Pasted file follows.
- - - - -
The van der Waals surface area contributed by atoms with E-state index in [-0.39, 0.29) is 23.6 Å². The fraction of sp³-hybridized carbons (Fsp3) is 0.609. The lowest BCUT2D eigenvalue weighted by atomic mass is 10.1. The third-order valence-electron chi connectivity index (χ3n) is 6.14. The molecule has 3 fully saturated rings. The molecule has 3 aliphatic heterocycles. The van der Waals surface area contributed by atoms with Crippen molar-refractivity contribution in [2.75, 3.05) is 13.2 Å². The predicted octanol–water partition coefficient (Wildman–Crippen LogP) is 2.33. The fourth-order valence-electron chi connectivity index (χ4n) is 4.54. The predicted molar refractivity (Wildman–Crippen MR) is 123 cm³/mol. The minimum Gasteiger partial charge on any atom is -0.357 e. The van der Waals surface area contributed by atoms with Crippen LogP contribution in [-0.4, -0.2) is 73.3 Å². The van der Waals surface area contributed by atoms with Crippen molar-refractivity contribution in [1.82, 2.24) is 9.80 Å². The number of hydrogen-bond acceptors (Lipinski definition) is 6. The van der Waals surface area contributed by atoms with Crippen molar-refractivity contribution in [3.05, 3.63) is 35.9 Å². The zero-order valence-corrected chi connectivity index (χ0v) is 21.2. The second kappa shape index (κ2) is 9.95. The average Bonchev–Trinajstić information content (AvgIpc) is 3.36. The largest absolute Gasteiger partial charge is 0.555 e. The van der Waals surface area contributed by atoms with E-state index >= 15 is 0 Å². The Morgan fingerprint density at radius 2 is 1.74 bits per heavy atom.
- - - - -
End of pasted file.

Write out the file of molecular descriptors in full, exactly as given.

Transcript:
The van der Waals surface area contributed by atoms with E-state index in [-0.39, 0.29) is 23.6 Å². The fraction of sp³-hybridized carbons (Fsp3) is 0.609. The lowest BCUT2D eigenvalue weighted by atomic mass is 10.1. The third-order valence-electron chi connectivity index (χ3n) is 6.14. The molecule has 3 fully saturated rings. The molecule has 3 aliphatic heterocycles. The van der Waals surface area contributed by atoms with Crippen molar-refractivity contribution in [2.75, 3.05) is 13.2 Å². The predicted octanol–water partition coefficient (Wildman–Crippen LogP) is 2.33. The fourth-order valence-electron chi connectivity index (χ4n) is 4.54. The predicted molar refractivity (Wildman–Crippen MR) is 123 cm³/mol. The minimum Gasteiger partial charge on any atom is -0.357 e. The van der Waals surface area contributed by atoms with Crippen LogP contribution in [-0.4, -0.2) is 73.3 Å². The van der Waals surface area contributed by atoms with Crippen molar-refractivity contribution in [1.82, 2.24) is 9.80 Å². The number of hydrogen-bond acceptors (Lipinski definition) is 6. The van der Waals surface area contributed by atoms with Crippen molar-refractivity contribution in [3.05, 3.63) is 35.9 Å². The zero-order valence-corrected chi connectivity index (χ0v) is 21.2. The second kappa shape index (κ2) is 9.95. The average Bonchev–Trinajstić information content (AvgIpc) is 3.36. The largest absolute Gasteiger partial charge is 0.555 e. The van der Waals surface area contributed by atoms with E-state index >= 15 is 0 Å². The Morgan fingerprint density at radius 2 is 1.74 bits per heavy atom.